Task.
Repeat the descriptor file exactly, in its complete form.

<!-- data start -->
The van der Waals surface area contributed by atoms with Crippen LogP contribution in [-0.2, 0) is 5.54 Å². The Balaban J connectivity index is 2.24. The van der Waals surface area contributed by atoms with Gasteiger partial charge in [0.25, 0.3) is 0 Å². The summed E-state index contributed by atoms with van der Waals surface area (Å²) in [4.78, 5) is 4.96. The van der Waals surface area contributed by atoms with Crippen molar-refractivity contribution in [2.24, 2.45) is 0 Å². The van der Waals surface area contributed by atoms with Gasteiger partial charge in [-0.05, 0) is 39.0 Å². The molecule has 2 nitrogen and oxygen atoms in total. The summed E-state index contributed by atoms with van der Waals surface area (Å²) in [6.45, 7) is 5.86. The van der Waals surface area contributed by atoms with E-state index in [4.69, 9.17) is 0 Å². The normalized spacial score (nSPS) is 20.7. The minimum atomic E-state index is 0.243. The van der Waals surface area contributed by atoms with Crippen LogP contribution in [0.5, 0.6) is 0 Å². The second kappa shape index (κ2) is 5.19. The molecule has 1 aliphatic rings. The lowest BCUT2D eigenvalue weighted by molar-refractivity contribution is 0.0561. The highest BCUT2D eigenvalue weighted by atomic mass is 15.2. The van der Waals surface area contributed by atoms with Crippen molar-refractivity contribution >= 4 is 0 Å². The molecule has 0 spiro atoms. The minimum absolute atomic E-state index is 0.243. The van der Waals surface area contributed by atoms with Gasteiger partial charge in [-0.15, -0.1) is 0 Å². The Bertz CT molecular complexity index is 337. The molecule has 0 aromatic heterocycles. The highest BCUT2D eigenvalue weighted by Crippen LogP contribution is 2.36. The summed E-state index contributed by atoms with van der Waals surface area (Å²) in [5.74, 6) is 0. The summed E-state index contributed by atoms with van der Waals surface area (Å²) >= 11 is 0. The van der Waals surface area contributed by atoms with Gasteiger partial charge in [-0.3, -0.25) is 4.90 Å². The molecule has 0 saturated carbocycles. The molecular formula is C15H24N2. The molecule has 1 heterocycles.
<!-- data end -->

The van der Waals surface area contributed by atoms with Crippen LogP contribution in [-0.2, 0) is 5.54 Å². The Balaban J connectivity index is 2.24. The van der Waals surface area contributed by atoms with Gasteiger partial charge in [0.25, 0.3) is 0 Å². The summed E-state index contributed by atoms with van der Waals surface area (Å²) in [4.78, 5) is 4.96. The van der Waals surface area contributed by atoms with Crippen molar-refractivity contribution in [2.24, 2.45) is 0 Å². The van der Waals surface area contributed by atoms with Gasteiger partial charge in [-0.05, 0) is 39.0 Å². The molecule has 2 nitrogen and oxygen atoms in total. The summed E-state index contributed by atoms with van der Waals surface area (Å²) in [6.45, 7) is 5.86. The van der Waals surface area contributed by atoms with E-state index in [4.69, 9.17) is 0 Å². The normalized spacial score (nSPS) is 20.7. The minimum atomic E-state index is 0.243. The van der Waals surface area contributed by atoms with Crippen LogP contribution in [0.5, 0.6) is 0 Å². The second kappa shape index (κ2) is 5.19. The molecule has 1 aliphatic rings. The lowest BCUT2D eigenvalue weighted by molar-refractivity contribution is 0.0561. The highest BCUT2D eigenvalue weighted by atomic mass is 15.2. The van der Waals surface area contributed by atoms with Crippen molar-refractivity contribution >= 4 is 0 Å². The molecule has 0 spiro atoms. The minimum absolute atomic E-state index is 0.243. The van der Waals surface area contributed by atoms with Gasteiger partial charge in [-0.15, -0.1) is 0 Å². The Bertz CT molecular complexity index is 337. The molecule has 0 aromatic heterocycles. The highest BCUT2D eigenvalue weighted by Crippen LogP contribution is 2.36. The summed E-state index contributed by atoms with van der Waals surface area (Å²) in [5.74, 6) is 0. The summed E-state index contributed by atoms with van der Waals surface area (Å²) >= 11 is 0. The van der Waals surface area contributed by atoms with Gasteiger partial charge in [-0.3, -0.25) is 4.90 Å². The molecule has 0 saturated carbocycles. The molecular formula is C15H24N2. The molecule has 1 heterocycles.